Authors ask Supreme Court to overturn e-book ruling against Apple

By

ibooks
Did antitrust investigators target the wrong company?
Photo: Apple

A group of authors and booksellers are standing by Apple in its decision to ask the U.S. Supreme Court to overturn a ruling stating that Apple conspired to fix eBook prices when it launched its iBook store way back in January 2010.

The Authors Guild, Authors United, the American Booksellers Association, and Barnes & Noble have all banded together to file an “amicus brief” in the United States, arguing that the belief that Apple was taking place in “anti-competitive activities” was “misplaced.”

Eddy Cue reveals why Apple is fighting Justice Department on ebooks

By

Apple's Mr. Fixit, Eddie Cue. Photo: Apple
Apple's Mr. Fixit, Eddy Cue. Photo: Apple

Apple’s negotiator-in-chief, Eddy Cue is out to clear the air surrounding the price-fixing conspiracy Apple was found guilty of by U.S. federal court in 2013, before the case hits an appeals court later this month.

In a rare interview, Cue sat down with Fortune to talk about the ebook controversythat has embroiled Apple and the six top book publishers ever since the iPad launched with the iBookstore in 2011.

Apple was found guilty of conspiring to raise ebook prices in 2011, after the launch of the iBookstore saw price of ebook new releases spike 17% overnight. Apple has maintained its innocence through the entire ordeal, and though the company has been criticized for its litigious nature, Cue says the company has to “fight for the truth,” no matter what.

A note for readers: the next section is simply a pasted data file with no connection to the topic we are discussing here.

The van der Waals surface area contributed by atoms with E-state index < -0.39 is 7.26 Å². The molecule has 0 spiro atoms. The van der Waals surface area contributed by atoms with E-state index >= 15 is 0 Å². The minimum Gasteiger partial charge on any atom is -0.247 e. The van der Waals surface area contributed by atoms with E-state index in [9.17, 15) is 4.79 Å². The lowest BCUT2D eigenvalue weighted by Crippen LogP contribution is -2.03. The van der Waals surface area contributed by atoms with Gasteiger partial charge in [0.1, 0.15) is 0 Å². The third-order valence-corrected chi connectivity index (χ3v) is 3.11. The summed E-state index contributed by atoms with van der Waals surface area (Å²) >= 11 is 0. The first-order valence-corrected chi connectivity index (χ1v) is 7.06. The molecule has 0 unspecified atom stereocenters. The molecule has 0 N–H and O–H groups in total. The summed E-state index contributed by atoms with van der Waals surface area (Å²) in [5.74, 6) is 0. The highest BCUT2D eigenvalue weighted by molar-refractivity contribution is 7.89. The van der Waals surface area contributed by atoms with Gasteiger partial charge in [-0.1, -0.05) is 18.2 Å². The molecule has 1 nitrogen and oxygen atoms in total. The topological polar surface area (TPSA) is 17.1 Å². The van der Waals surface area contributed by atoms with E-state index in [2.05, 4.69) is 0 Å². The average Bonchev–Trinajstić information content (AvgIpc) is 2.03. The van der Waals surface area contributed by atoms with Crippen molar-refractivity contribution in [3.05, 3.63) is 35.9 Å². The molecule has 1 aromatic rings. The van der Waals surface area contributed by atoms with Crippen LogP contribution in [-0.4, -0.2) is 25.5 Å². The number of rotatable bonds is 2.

Apple’s $450 million e-book settlement scores preliminary approval

By

apple_edu_ibooks_video_heading

U.S. District Judge Denise Cote has granted Preliminary approval to Apple’s proposed $450 million settlement for claims that it colluded with the five major U.S. publishers to increase e-book prices.

The settlement fee is still pending the appeal of Judge Cote’s 2013 ruling, but if it stands, Apple will pay $400 million to consumers and $50 million to lawyers. However, Judge Cote says she was deeply troubled by a provision that could see Apple pay as little as $70 million.

Apple prepared to pay $450 million for e-book price fixing case

By

Apple is heading toward a $1 trillion market cap. Photo: Pierre Marcel/Flickr CC
Apple is heading toward a $1 trillion market cap. Photo: Pierre Marcel/Flickr CC

One year after being found guilty of e-book price fixing, Apple has reached a conditional settlement with the U.S. State to pay $450 million for its role in the price fixing conspiracy that involved five major publishers.

Apple’s settlement could bring $400 million back to consumers’ wallets, reports Reuters, but the court documents filed on Wednesday reveal that the company isn’t quite ready to throw in the towel yet, with hopes that its appeal will shrink that fee down to just $70 million.

Escape Amazon’s evil Kindle empire with the cheeky Kobo Aura

Charlie Sorrel/Cult of Mac
Kobo's ebook reader trumps even the best Kindle on several fronts. Photo: Charlie Sorrel/Cult of Mac

I just switched from Kindle to Kobo. Why? Amazon. It’s currently extorting publishing house Hachette by delaying orders and refusing to allow pre-orders for certain titles. The exact machinations are secret, but many people agree that Amazon is demanding discounts on ebooks.

I don’t want to see authors forced to get a second job to survive, so I switched. No more Kindle ebooks. I switched to Kobo, which has a great e-ink reader, a deep book catalog, and – most importantly – breakable DRM.

The results are mixed, with ups and downs for both the service and the hardware.